Some will argue: "Even if there is an element of kefirah, a girl can shut her mind off and it will pass over her without leaving an imprint. `It won't affect me,' she will insist, `and I can deal with it and carry on.'" Most people will understand that this is not true and is altogether forbidden. One should keep a healthy distance from such courses, as Chazal explicitly say (Avoda Zora 17b), "Distance your path from it — this refers to heresy." The gemara there explains that one must shun heretical talk altogether, even the slightest mention of it.
There are situations where one goes to university to learn something specific, on the campus itself, and let us assume that the course itself is kosher, but because it takes place on their turf, this situation can surely affect the student. I think that most of our community does not know what this really is since they were never in a university and have never visited such a campus. It is a very impressive place and a Bais Yaakov student who is suddenly exposed to such a big place, is taken by it. She goes to a class taught by a professor who comes from an entirely different world and she cannot help but being affected, if not awed. It puts her into a difference world, with a corresponding cooling off in her avodas Hashem.
To say nothing of the secular student body to which she cannot normally help but be exposed to as well. Undoubtedly, arguments about religion will crop up and again, she will hear much kefirah. I believe that the very act of learning on a university campus and being exposed to the prevalent atmosphere, even if the course itself is kosher, but to sit in on it together with chilonim has a severe detrimental effect. In addition it is natural to want to make a good impression on classmates, and this will bring one to dress in a style that will meet the approval of the classmates. And I will not want to say things that may invite ridicule from other students. Enough said to make the point that it should not even be a consideration to go study in a real university.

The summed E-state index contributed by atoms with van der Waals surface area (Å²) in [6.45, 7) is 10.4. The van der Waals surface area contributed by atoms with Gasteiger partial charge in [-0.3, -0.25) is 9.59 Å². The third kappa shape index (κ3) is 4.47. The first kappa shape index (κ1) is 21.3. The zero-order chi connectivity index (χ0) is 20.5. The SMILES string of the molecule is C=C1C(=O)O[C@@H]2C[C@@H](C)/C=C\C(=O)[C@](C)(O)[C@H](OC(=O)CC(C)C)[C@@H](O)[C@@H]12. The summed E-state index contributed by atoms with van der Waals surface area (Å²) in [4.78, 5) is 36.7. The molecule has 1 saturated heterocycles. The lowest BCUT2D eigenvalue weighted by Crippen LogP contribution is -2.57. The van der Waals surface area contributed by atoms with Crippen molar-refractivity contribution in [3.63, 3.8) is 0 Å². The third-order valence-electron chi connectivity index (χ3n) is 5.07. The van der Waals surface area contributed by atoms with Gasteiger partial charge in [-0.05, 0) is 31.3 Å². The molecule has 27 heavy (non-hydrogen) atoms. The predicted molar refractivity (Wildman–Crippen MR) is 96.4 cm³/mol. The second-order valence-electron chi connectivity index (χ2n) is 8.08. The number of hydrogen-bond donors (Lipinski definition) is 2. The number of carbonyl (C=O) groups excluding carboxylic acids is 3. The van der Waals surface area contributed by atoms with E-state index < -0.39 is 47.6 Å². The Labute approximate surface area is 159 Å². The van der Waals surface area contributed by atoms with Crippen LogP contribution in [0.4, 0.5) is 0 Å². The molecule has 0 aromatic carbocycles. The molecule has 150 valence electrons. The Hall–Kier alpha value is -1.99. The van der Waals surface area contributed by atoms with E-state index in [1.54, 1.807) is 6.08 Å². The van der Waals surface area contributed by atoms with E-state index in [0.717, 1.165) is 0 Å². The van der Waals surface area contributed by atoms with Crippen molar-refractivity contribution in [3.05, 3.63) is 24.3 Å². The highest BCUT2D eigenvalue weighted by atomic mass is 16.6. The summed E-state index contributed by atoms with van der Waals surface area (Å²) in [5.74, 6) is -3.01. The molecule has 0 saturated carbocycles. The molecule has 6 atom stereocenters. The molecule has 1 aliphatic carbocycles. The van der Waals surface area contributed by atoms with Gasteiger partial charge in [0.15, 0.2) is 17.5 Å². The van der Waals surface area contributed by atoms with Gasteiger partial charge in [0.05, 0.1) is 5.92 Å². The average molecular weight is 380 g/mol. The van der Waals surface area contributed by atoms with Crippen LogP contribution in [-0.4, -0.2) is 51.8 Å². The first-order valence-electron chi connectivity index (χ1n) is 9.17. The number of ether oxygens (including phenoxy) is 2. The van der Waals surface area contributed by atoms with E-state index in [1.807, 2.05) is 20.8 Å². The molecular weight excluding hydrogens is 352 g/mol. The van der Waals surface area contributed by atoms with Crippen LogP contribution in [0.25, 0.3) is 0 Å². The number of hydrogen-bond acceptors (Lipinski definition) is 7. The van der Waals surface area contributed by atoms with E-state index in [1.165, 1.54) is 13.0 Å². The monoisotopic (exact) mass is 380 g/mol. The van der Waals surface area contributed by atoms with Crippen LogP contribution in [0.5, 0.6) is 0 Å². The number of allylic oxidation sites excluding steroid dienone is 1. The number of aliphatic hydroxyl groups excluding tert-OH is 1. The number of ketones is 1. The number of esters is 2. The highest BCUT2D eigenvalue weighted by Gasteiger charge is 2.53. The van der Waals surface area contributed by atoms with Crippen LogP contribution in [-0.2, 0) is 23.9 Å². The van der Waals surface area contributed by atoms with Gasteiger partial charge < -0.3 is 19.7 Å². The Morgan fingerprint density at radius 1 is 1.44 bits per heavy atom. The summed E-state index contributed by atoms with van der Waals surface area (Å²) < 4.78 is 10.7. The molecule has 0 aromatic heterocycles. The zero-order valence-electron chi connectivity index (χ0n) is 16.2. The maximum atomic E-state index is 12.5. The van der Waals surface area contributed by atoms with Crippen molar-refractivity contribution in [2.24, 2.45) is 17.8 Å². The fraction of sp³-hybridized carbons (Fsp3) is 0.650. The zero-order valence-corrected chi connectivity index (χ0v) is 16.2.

The problem with our public is that it doesn't understand what is wrong with an education where only other chareidi girls study, and the course material is entirely kosher. It is not a university. Just perhaps the teacher is secular, or perhaps so-called religious without a smattering of Torah spirit. What's wrong? The course material itself is kosher. There are no fellow students to be a bad influence. So what's wrong with this?
One rav told me that a father came to him all wrought up: Why is such a course forbidden? I have two daughters who support their kollel husbands, whom I know to be serious, diligent talmidei chachomim. They are growing in learning all the time. Why shouldn't my daughters be able to advance themselves in academic studies? The rav answered, "Before we continue, I want you to call up your daughters and ask them if they have been at all influenced by their lecturer."
The father was sure that there was no harm, but he called them anyway after the rav persisted. One daughter told him that while the course itself was fine, the lecturer occasionally injected snide remarks about the chareidi public and she couldn't help but being affected by them.
I have heard this from other girls as well. Even one heretical or mocking remark can do much harm to their minds — and this is an everyday occurrence, constituting a real danger.
If we ask: what is the difference between such opinions stated by a lecturer and similar talk which we hear on the street or in the work place?